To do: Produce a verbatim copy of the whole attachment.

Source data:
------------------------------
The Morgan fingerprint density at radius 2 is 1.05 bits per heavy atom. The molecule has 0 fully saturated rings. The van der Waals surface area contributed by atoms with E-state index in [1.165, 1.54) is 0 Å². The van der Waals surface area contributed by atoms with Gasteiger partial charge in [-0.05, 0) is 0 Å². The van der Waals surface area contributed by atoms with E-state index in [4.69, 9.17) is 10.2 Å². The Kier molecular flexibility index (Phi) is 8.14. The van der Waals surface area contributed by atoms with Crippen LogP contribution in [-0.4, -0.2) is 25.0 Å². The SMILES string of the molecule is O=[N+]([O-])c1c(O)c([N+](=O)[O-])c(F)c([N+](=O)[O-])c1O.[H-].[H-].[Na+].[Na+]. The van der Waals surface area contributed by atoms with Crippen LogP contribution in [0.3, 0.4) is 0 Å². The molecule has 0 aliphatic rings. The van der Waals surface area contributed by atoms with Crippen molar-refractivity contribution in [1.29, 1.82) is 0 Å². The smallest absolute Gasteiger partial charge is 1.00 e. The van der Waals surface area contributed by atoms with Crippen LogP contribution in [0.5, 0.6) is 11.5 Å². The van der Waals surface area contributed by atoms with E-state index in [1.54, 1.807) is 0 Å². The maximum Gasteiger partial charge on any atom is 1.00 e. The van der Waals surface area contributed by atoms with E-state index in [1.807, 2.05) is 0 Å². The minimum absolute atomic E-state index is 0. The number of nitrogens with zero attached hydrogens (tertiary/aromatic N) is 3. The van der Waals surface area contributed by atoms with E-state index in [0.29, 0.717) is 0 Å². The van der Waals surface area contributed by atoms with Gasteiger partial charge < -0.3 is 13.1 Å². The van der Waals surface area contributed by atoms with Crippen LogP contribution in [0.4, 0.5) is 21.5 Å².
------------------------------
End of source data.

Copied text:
The Morgan fingerprint density at radius 2 is 1.05 bits per heavy atom. The molecule has 0 fully saturated rings. The van der Waals surface area contributed by atoms with E-state index in [1.165, 1.54) is 0 Å². The van der Waals surface area contributed by atoms with Gasteiger partial charge in [-0.05, 0) is 0 Å². The van der Waals surface area contributed by atoms with E-state index in [4.69, 9.17) is 10.2 Å². The Kier molecular flexibility index (Phi) is 8.14. The van der Waals surface area contributed by atoms with Crippen LogP contribution in [-0.4, -0.2) is 25.0 Å². The SMILES string of the molecule is O=[N+]([O-])c1c(O)c([N+](=O)[O-])c(F)c([N+](=O)[O-])c1O.[H-].[H-].[Na+].[Na+]. The van der Waals surface area contributed by atoms with Crippen LogP contribution in [0.3, 0.4) is 0 Å². The molecule has 0 aliphatic rings. The van der Waals surface area contributed by atoms with Crippen molar-refractivity contribution in [1.29, 1.82) is 0 Å². The smallest absolute Gasteiger partial charge is 1.00 e. The van der Waals surface area contributed by atoms with Crippen LogP contribution in [0.5, 0.6) is 11.5 Å². The van der Waals surface area contributed by atoms with E-state index in [1.54, 1.807) is 0 Å². The maximum Gasteiger partial charge on any atom is 1.00 e. The van der Waals surface area contributed by atoms with E-state index in [1.807, 2.05) is 0 Å². The minimum absolute atomic E-state index is 0. The number of nitrogens with zero attached hydrogens (tertiary/aromatic N) is 3. The van der Waals surface area contributed by atoms with E-state index in [0.29, 0.717) is 0 Å². The van der Waals surface area contributed by atoms with Gasteiger partial charge < -0.3 is 13.1 Å². The van der Waals surface area contributed by atoms with Crippen LogP contribution in [0.4, 0.5) is 21.5 Å².